SPONSORED CONTENT by Kristin Fox-Smith and William Wood, Visante
Those of us actively engaged in the 340B Program are well aware of the scores of issues faced by participating hospitals and it’s not surprising since they account for an exceptionally large percentage of all HRSA audits. But, what about other types of Covered Entities (CEs), such as the Specialty Clinics and Grantees? These important CEs are also subject to HRSA audits and face the same severe penalties for non-compliance, including the possibility of repayments to manufacturers.
Over the last decade, Visante‘s industry-leading 340B Program Assessment and Integrity Audit Readiness program has been successfully implemented in virtually all types of grantees. As a result of our experience in this specialized area, we are pleased to provide our “Need to Know” series of key takeaways for grantees.
Ready? Here is our first “Need to Know” blog for new grantees.
Need to Know #1: You are new!
Okay, you know that. What else do you know and what do you need to know?
What do you know about the 340B Program? More specifically, what do you know about grantees such as yours?
What do you know about your role? Are you:
- An Authorizing Official (AO)? If so, do you know your role and responsibilities?
- A Primary Contact (PC)? Do you fully understand your role and responsibilities and how they differ from the AO?
- A healthcare provider? How do the 340B rules and regulations impact your role?
- A board member of your newly eligible organization? Did you even know that your organization is newly enrolled in the 340B Program?
- One of the many other 340B stakeholders?
- Medical records
As you can see, there is a lot that a 340B newcomer needs to know. Undoubtedly, you had to learn a lot to enable your covered entity to enroll. Is there more? You bet there is, keep reading!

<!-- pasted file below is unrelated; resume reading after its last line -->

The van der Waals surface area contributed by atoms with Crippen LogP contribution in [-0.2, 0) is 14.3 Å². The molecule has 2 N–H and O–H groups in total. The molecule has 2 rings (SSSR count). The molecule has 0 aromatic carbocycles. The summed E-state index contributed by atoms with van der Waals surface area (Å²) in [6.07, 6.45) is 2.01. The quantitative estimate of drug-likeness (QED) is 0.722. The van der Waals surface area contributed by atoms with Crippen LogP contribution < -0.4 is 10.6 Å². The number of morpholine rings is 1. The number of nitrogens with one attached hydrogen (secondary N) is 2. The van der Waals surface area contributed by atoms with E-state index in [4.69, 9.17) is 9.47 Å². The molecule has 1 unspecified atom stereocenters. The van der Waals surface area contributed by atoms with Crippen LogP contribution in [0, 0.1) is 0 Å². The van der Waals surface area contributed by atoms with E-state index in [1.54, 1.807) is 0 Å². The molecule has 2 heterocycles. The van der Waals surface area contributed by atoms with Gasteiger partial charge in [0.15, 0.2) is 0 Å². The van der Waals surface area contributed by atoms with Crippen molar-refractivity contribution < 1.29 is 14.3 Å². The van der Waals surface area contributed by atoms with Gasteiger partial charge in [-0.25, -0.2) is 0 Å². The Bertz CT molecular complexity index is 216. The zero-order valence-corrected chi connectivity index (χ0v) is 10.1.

Takeaway: Newcomers to the 340B Program have a lot to learn. Visante can help!
Need to Know #2: The Grant
Non-hospital types of organizations include a variety of health centers, Ryan White HIV/AIDS Program Grantees, and several types of specialized clinics. Some of them receive direct funding while others receive grants. These organizations will be referred to collectively as grantees as they all have similar 340B requirements.
ALL grantees may utilize 340B drugs only within the scope of their grant.
This leads us into Need to Know #2: The Grant
Have you read your grant? What is the scope of your grant? For some types of grantees this may be quite limited and easy to define. For others it may not be so straight forward.
A Comprehensive Hemophilia Treatment Center, for example, is expected to provide optimal care using a multi-disciplinary team approach that provides accessible, family-centered, continuous, comprehensive, coordinated and culturally effective care for individuals with hemophilia and other bleeding disorders. As such, the only 340B drugs that would be included in the scope of their grant would be antihemophilic factor VIII or factor IX or other drugs to treat bleeding disorders.
On the other hand, grantees such as Federally Qualified Health Centers (FQHC) provide primary care services in underserved areas. Primary care services encompass many different drugs which makes utilization within the scope of the grant large. Referrals to outside specialists could even qualify, assuming that the FQHC maintains the appropriate auditable records.